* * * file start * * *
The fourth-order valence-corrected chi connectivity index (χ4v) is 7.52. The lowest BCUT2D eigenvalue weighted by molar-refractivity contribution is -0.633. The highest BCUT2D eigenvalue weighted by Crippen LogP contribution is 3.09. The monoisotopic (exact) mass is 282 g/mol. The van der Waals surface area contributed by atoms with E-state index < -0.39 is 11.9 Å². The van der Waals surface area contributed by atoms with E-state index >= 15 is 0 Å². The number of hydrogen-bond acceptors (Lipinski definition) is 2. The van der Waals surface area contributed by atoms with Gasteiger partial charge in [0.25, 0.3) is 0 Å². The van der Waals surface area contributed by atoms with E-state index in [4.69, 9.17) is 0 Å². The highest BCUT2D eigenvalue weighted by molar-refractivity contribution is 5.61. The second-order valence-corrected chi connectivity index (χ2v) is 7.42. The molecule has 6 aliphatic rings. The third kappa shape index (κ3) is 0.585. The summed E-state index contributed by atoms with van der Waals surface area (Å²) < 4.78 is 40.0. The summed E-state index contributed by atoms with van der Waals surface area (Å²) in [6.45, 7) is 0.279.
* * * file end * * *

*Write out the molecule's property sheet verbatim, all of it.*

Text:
The fourth-order valence-corrected chi connectivity index (χ4v) is 7.52. The lowest BCUT2D eigenvalue weighted by molar-refractivity contribution is -0.633. The highest BCUT2D eigenvalue weighted by Crippen LogP contribution is 3.09. The monoisotopic (exact) mass is 282 g/mol. The van der Waals surface area contributed by atoms with E-state index < -0.39 is 11.9 Å². The van der Waals surface area contributed by atoms with E-state index >= 15 is 0 Å². The number of hydrogen-bond acceptors (Lipinski definition) is 2. The van der Waals surface area contributed by atoms with Gasteiger partial charge in [0.25, 0.3) is 0 Å². The van der Waals surface area contributed by atoms with E-state index in [4.69, 9.17) is 0 Å². The highest BCUT2D eigenvalue weighted by molar-refractivity contribution is 5.61. The second-order valence-corrected chi connectivity index (χ2v) is 7.42. The molecule has 6 aliphatic rings. The third kappa shape index (κ3) is 0.585. The summed E-state index contributed by atoms with van der Waals surface area (Å²) < 4.78 is 40.0. The summed E-state index contributed by atoms with van der Waals surface area (Å²) in [6.45, 7) is 0.279.